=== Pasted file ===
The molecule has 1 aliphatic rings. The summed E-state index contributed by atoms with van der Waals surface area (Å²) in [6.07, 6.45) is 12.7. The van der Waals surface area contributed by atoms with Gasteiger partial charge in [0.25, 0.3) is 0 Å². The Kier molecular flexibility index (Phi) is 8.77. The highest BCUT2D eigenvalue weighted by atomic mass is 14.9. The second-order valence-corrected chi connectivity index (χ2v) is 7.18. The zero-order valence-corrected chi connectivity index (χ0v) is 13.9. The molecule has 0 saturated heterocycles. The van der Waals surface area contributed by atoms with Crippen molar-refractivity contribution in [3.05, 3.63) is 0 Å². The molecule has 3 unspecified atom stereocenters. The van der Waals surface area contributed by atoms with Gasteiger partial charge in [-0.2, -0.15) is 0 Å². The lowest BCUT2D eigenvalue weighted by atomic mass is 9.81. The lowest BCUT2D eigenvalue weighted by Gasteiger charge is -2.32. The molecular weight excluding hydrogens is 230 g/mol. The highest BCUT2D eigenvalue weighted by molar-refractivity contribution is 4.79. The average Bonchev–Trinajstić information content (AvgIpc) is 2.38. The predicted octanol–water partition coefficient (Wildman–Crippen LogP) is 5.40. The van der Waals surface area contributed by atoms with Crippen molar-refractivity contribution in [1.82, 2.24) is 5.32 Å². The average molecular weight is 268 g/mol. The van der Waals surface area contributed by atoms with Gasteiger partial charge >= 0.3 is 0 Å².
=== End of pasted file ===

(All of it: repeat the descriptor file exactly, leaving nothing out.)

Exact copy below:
The molecule has 1 aliphatic rings. The summed E-state index contributed by atoms with van der Waals surface area (Å²) in [6.07, 6.45) is 12.7. The van der Waals surface area contributed by atoms with Gasteiger partial charge in [0.25, 0.3) is 0 Å². The Kier molecular flexibility index (Phi) is 8.77. The highest BCUT2D eigenvalue weighted by atomic mass is 14.9. The second-order valence-corrected chi connectivity index (χ2v) is 7.18. The zero-order valence-corrected chi connectivity index (χ0v) is 13.9. The molecule has 0 saturated heterocycles. The van der Waals surface area contributed by atoms with Crippen molar-refractivity contribution in [3.05, 3.63) is 0 Å². The molecule has 3 unspecified atom stereocenters. The van der Waals surface area contributed by atoms with Gasteiger partial charge in [-0.2, -0.15) is 0 Å². The lowest BCUT2D eigenvalue weighted by atomic mass is 9.81. The lowest BCUT2D eigenvalue weighted by Gasteiger charge is -2.32. The molecular weight excluding hydrogens is 230 g/mol. The highest BCUT2D eigenvalue weighted by molar-refractivity contribution is 4.79. The average Bonchev–Trinajstić information content (AvgIpc) is 2.38. The predicted octanol–water partition coefficient (Wildman–Crippen LogP) is 5.40. The van der Waals surface area contributed by atoms with Crippen molar-refractivity contribution in [1.82, 2.24) is 5.32 Å². The average molecular weight is 268 g/mol. The van der Waals surface area contributed by atoms with Gasteiger partial charge >= 0.3 is 0 Å².